Here are three methods for the checking peer-reviewed (refereed) status of a journal:
If the journal that this article was published in a blue icon and PEER REVIEWED label will appear in the results.
|If your article doesn't appear in the OneSearch results -
which will happen if we don't subscribe to the journal -
you can still generate a OneSearch record by clicking on
the option Expand My Results -
found on the right-hand side of the results page.
For instance if I search for journals with the words "special education" in the title UlrichsWeb indicates that:
Rural Special Education Quarterly is refereed (it is peer reviewed)
Advances in Special Education is not
Special Education in Canada is not
WARNING the Black Book Icon (or referee icon) is the icon to watch for when determining if a journal is peer-reviewed (refereed). Do not pay any attention to the gold stars (which are labeled "reviewed" ... but in this case that just means the journal was "reviewed" by a librarian for UlrichsWeb ... it does NOT mean that the journal is "peer reviewed").
You can also click on the title of the entry - e.g. Rural Special Education Quarterly - and then click on the option "Additional Title Details" which will also confirm that the journal is indeed "peer reviewed".
This process is called peer review and journals that utilize peer review are often referred to as refereed journals.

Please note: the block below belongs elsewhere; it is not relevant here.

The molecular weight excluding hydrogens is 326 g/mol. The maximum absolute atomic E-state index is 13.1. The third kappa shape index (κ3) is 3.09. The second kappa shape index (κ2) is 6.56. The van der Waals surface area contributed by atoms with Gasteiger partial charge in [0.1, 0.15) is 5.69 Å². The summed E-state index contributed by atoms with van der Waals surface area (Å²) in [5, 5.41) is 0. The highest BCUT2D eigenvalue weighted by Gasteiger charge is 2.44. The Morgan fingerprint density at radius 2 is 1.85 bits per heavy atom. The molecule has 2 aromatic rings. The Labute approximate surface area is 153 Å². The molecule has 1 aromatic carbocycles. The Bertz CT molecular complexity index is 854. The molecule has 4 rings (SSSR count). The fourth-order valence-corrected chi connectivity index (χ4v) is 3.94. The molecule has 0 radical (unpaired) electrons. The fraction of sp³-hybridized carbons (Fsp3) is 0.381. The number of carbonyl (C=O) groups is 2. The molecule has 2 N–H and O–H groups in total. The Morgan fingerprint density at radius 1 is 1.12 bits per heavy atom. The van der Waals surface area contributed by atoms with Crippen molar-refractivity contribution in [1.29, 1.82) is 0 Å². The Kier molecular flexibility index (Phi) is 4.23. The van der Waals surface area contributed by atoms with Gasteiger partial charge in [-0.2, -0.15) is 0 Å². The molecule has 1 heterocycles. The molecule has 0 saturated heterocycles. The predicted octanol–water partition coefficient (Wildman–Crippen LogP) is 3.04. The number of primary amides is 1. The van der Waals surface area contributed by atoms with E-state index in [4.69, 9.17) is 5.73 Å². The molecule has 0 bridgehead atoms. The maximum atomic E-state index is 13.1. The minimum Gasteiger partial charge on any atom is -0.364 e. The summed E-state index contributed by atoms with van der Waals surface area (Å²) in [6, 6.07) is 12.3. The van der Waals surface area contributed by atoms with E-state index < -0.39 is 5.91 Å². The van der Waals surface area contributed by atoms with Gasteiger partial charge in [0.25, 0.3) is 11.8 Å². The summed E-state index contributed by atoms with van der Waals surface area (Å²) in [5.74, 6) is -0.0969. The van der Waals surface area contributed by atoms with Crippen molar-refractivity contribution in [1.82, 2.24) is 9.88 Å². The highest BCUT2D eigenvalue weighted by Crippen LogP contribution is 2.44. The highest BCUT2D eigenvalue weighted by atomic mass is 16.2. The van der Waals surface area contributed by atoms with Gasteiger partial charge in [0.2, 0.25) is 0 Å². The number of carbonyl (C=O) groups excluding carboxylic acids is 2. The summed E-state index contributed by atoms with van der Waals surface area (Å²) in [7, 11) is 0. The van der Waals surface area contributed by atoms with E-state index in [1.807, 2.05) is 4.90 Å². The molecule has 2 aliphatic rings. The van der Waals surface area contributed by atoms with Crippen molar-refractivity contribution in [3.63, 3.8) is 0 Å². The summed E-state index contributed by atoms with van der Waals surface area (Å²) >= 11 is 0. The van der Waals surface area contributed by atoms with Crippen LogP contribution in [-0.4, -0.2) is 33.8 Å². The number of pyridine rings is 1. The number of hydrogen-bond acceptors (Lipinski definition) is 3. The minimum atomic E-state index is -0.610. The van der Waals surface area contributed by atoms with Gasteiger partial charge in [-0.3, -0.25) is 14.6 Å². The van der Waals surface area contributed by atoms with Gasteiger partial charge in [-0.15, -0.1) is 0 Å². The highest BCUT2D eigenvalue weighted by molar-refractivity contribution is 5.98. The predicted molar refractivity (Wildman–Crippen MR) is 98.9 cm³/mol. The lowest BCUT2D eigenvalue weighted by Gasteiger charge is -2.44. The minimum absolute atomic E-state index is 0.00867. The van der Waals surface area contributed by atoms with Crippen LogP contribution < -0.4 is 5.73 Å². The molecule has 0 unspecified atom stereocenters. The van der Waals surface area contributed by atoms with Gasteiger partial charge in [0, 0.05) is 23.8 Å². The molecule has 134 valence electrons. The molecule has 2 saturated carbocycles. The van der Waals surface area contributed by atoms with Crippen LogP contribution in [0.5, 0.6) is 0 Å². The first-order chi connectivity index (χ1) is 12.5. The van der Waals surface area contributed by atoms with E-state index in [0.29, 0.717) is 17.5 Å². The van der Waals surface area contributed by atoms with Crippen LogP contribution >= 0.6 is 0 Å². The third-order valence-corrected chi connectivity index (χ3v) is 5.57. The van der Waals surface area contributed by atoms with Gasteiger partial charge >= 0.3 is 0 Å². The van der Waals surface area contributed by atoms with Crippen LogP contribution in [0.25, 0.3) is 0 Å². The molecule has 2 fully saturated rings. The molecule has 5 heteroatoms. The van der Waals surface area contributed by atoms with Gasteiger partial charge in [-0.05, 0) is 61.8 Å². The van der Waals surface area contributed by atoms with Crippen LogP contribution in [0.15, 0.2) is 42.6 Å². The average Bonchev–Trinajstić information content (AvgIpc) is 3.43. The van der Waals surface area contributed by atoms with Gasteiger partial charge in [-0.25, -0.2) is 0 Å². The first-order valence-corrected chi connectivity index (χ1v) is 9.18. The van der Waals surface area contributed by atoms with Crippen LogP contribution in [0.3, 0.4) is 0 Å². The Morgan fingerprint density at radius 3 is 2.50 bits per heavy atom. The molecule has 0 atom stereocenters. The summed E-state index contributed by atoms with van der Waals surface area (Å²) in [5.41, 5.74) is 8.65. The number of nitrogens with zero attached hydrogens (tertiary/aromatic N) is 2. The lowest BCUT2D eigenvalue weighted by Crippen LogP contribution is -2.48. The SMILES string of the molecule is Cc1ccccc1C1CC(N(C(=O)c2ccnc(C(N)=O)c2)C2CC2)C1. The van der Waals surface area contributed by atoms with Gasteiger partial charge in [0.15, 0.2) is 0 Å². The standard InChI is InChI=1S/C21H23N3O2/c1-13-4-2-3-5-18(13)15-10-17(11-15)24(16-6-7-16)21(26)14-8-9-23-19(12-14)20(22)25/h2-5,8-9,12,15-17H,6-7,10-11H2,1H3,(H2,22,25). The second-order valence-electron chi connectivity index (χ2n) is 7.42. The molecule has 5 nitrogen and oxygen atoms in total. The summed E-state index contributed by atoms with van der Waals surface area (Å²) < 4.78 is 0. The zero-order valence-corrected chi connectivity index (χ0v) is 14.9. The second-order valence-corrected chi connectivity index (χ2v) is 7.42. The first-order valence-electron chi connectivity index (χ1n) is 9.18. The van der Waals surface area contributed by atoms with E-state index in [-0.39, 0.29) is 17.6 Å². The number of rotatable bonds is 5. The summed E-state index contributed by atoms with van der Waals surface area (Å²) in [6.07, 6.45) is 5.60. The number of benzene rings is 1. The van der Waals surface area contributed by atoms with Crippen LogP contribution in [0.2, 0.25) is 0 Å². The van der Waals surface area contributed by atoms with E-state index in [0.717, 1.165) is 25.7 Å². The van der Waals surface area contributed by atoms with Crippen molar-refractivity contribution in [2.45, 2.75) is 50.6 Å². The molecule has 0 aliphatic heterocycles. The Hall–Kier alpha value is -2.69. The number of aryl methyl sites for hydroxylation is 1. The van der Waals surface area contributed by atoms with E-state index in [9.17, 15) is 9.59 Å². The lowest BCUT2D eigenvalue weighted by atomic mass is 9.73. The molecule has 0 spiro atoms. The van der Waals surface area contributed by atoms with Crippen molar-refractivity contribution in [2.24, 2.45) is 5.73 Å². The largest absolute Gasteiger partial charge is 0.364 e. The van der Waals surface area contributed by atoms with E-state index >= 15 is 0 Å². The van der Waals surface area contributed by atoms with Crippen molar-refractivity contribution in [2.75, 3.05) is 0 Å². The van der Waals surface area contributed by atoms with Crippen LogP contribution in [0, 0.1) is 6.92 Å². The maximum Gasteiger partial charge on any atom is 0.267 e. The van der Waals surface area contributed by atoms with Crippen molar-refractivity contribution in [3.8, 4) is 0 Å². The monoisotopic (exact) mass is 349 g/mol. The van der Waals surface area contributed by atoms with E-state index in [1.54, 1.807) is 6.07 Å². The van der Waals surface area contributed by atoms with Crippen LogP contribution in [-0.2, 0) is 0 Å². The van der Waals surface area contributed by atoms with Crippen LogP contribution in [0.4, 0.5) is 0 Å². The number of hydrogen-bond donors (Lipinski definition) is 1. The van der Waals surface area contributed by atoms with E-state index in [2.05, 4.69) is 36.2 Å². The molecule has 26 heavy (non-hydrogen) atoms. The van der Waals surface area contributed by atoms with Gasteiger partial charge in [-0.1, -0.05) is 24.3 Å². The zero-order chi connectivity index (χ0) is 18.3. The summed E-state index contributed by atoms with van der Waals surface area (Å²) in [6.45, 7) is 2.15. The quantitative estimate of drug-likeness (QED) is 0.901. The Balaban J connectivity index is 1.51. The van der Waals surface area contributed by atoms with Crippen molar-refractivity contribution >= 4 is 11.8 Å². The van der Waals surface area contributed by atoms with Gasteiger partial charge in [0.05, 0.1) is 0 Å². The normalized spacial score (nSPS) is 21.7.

To be sure you are using the highest quality research and scholarship in your projects you should gather your materials from peer reviewed journals / refereed journals
How can you be sure you are working with a peer-reviewed journal?
When searching EBSCO databases such as ERIC or APA PsycInfo be sure to check the box for "Scholarly (Peer Reviewed) Journals" found farther down the search page before completing your search:
When searching OneSearch you can limit your results after you search by clicking on the "Peer-reviewed Journals" option found on the right-hand column of the results page:
However, you might find an article using Google Scholar or from a reference list (snowball backward) or using the cited by option in Google Scholar (snowball forward). Since you can't limit to peer-reviewed journals with these techniques you need to use either the database UlrichsWeb or the Scholar's Portal to determine if the journal that published your article was refereed (peer-reviewed).